Was Robert Kraft ever sincere about moving Patriots to Connecticut?

AP Photo


HARTFORD, Conn. (WTNH) — Almost two decades ago, Connecticut was all abuzz about the New England Patriots. Not because they were headed to the big game, but because they were headed to Connecticut, or were they really?

Almost 19 years later there is still disagreement over whether Patriots owner Robert Kraft really ever intended to bring his team to Connecticut.

The main player in the Connecticut Patriots deal of two decades ago, former Governor John Rowland, is unavailable for interviews because he’s in prison. But the other two major players are available and they have opposing views as to what was actually going on.

On November 18, 1998, Patriots owner Robert Kraft appeared at what can only be described as huge pep rally of the state’s political leaders from both parties to announce the deal. On that day, he told them and a statewide television audience, “This is a great day for the New England Patriots, the Kraft family, and the fans of our great team.”

Governor Rowland had quietly cut the deal earlier in the month, but kept it under wraps until he had safely been re-elected for a second term.  It called for the state to bank roll close to a billion dollars to develop a state-of-the-art football stadium along the river at the junction of I-91 and I-84 in Hartford.

Less than a month later, the legislature rubber stamped the plan in a Special Session by a bi-partisan margin of two to one. Hartford Attorney Tom Ritter was the Speaker of the Connecticut House and remains convinced the deal was real and do-able because Boston was out of the picture.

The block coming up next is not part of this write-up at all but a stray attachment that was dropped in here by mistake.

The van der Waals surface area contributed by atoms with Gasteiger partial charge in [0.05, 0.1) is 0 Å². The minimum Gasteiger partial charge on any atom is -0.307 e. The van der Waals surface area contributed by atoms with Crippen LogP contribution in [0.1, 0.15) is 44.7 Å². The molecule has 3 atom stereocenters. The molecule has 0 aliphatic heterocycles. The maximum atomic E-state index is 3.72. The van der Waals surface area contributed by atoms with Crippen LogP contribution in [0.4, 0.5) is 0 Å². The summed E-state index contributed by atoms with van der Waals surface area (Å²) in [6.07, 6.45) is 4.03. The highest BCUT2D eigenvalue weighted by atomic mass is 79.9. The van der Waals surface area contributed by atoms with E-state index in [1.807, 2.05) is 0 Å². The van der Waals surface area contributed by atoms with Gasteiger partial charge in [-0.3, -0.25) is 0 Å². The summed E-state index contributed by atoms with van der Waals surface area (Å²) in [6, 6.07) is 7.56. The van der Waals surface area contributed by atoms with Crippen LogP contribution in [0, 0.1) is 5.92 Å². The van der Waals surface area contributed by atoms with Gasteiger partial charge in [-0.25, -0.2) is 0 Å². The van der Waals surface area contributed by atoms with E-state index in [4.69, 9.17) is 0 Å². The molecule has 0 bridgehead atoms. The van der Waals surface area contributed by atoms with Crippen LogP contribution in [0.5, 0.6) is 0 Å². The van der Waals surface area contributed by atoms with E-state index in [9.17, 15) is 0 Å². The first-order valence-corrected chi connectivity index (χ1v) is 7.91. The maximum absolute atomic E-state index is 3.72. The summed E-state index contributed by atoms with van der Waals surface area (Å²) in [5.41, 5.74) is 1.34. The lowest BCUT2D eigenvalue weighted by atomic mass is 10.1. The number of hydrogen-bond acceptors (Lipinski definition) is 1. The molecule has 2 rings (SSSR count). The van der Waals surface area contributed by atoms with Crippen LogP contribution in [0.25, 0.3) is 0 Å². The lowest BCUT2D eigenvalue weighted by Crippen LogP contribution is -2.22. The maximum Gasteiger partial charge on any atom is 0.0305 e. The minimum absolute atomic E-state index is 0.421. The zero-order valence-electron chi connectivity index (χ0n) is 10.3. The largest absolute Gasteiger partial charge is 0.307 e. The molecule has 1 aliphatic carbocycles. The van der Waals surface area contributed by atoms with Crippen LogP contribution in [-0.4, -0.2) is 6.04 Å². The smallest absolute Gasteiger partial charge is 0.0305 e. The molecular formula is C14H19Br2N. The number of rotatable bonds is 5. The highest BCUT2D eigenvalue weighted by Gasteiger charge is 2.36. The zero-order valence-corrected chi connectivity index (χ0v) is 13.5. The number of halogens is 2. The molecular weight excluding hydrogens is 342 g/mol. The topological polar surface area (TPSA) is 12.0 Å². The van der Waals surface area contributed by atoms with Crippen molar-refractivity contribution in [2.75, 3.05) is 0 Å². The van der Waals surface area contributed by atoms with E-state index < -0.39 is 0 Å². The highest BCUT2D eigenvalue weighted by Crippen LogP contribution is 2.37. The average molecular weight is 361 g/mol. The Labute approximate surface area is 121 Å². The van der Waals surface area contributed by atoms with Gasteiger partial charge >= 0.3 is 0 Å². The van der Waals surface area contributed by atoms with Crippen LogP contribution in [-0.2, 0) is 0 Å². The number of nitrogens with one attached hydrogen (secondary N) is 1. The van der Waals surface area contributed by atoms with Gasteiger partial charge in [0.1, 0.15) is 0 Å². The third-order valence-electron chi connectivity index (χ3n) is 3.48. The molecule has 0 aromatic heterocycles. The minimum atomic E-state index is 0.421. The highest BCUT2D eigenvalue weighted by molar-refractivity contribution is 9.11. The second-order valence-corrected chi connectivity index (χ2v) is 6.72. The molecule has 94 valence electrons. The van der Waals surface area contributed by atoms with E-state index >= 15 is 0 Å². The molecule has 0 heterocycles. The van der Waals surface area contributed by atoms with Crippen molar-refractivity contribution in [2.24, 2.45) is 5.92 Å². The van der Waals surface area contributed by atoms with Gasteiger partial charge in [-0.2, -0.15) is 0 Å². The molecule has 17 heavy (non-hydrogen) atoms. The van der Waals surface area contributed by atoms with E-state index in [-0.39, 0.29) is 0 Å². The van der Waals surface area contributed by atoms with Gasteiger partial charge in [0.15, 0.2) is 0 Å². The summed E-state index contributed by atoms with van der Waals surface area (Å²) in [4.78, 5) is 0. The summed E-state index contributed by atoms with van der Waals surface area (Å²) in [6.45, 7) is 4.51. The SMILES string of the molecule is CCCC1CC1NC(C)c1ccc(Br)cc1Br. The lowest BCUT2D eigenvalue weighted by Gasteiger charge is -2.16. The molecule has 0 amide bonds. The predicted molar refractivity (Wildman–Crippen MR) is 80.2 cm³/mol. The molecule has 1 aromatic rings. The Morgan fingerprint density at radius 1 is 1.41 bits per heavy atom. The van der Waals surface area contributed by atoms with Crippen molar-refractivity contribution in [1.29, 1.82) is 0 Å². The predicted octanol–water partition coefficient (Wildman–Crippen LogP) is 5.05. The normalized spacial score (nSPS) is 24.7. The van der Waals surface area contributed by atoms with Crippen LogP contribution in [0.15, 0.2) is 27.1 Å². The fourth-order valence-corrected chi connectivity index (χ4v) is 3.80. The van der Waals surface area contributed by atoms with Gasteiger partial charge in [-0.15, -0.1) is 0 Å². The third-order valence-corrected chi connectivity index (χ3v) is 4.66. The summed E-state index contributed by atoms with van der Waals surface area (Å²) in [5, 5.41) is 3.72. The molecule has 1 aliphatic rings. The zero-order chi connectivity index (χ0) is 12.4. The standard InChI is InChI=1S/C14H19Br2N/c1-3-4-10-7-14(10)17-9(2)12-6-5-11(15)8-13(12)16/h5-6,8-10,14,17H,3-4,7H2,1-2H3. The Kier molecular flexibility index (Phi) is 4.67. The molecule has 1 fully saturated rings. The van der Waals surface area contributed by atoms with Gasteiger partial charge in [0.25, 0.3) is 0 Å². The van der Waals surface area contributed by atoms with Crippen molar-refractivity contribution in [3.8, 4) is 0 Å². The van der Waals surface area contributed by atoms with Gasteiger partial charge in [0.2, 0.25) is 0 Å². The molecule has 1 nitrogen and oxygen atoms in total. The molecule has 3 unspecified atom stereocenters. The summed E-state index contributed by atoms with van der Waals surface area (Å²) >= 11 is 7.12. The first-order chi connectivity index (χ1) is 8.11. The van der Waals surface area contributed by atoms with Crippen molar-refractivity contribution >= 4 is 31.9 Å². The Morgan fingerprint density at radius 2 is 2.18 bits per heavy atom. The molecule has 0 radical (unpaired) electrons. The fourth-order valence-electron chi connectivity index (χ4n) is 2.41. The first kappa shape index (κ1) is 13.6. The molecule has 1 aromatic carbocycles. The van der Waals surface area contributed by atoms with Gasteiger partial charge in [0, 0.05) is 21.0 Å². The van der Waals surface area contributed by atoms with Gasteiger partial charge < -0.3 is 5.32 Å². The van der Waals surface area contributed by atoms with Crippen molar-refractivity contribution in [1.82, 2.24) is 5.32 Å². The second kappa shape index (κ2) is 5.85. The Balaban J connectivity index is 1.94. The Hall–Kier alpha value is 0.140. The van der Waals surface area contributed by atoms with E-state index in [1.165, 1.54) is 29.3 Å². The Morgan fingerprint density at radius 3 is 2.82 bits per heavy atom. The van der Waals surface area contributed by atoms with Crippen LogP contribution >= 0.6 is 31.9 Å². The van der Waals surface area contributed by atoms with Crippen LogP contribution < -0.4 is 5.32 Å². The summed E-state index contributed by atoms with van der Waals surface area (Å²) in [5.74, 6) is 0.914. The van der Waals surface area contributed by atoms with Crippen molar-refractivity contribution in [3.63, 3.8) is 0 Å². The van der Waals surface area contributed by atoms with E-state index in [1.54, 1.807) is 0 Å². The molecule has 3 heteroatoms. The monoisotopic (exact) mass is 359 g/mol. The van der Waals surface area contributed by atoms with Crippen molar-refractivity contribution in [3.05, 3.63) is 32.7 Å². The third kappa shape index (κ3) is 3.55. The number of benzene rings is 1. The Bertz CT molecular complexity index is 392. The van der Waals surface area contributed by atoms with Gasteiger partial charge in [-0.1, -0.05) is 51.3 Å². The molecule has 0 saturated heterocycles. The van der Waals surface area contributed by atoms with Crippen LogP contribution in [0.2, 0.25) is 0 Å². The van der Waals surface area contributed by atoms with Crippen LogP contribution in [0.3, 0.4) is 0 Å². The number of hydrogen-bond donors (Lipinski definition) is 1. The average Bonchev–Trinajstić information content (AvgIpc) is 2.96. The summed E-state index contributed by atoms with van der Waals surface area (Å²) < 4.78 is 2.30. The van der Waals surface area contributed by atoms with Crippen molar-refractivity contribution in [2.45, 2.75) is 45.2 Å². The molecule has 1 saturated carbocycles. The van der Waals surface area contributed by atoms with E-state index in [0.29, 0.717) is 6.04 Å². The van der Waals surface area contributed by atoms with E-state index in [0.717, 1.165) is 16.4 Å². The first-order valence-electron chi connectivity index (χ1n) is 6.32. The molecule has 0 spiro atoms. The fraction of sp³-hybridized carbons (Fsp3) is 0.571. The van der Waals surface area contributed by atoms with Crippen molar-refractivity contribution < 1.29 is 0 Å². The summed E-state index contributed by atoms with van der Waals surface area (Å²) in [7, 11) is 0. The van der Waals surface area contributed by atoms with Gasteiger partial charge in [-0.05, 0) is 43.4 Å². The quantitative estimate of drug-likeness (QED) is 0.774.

“Boston had given up,” said Ritter. “I talked to the Speaker there, Tom Finneran, a very close friend of mine, who actually hated Robert Kraft. He said ‘be my guest.”

The deal hinged on moving a huge steam and water cooling plant that supplied heat and air conditioning to the majority of the largest buildings in the city, plus environmental clean up of the land. Kraft wanted this all done and the stadium completed in time for the 2002 season. Kraft made all kinds of ‘coming to Connecticut’ public relations moves for months, including looking to buy a home.

But moving the steam plant and cleaning up the land started to look much more complicated than first thought. Ritter says that’s when Boston had a change of heart.

“When we started failing to live up to our end of the obligations, Boston got a second wind,” said Ritter.

At the end of April of 1999, Kraft suddenly pulled the plug on the deal and, you should pardon the expression, ‘deflating’ everyone’s euphoria, got the one he wanted for Foxborough.

State Tax Commissioner Kevin Sullivan was the leader in the Senate then and now says he’s not proud of the Pats deal.

“Looking back, I think people were afraid to say no and they were afraid to ask questions because it looked like you weren’t being enthusiastic. It looked like you weren’t being a good sport,” said Sullivan.

“This is a setback, there’s no doubt about that,” said Rowland in another televised news conference, and announced he was now officially a New York Jets fan.

“Kraft played the State of Connecticut in order to leverage his position in Boston where he was always going to be, it was just a question of when they would write a bigger check and give him the benefits he wanted,” said Sullivan.

“I know I’m in the minority but I was very close to this and I will, I’ve always been very clear that I think it could have happened,” said Ritter.

“I think we’re absolutely better off. I think we would be paying for this thing right now. It would not have added value, it would only have added a huge additional burden to the State of Connecticut,” said Sullivan.

The steam plant remains and the Connecticut Convention Center-hotel-Connecticut Science Center complex is on the site. It cost about a billion dollars and the citizens of Connecticut are still paying for it.

The Kraft family has always said they had every intention of moving the team without any intention of leverage with the one condition that the site could be ready and construction completed in time to play football at the start of the 2002 season.

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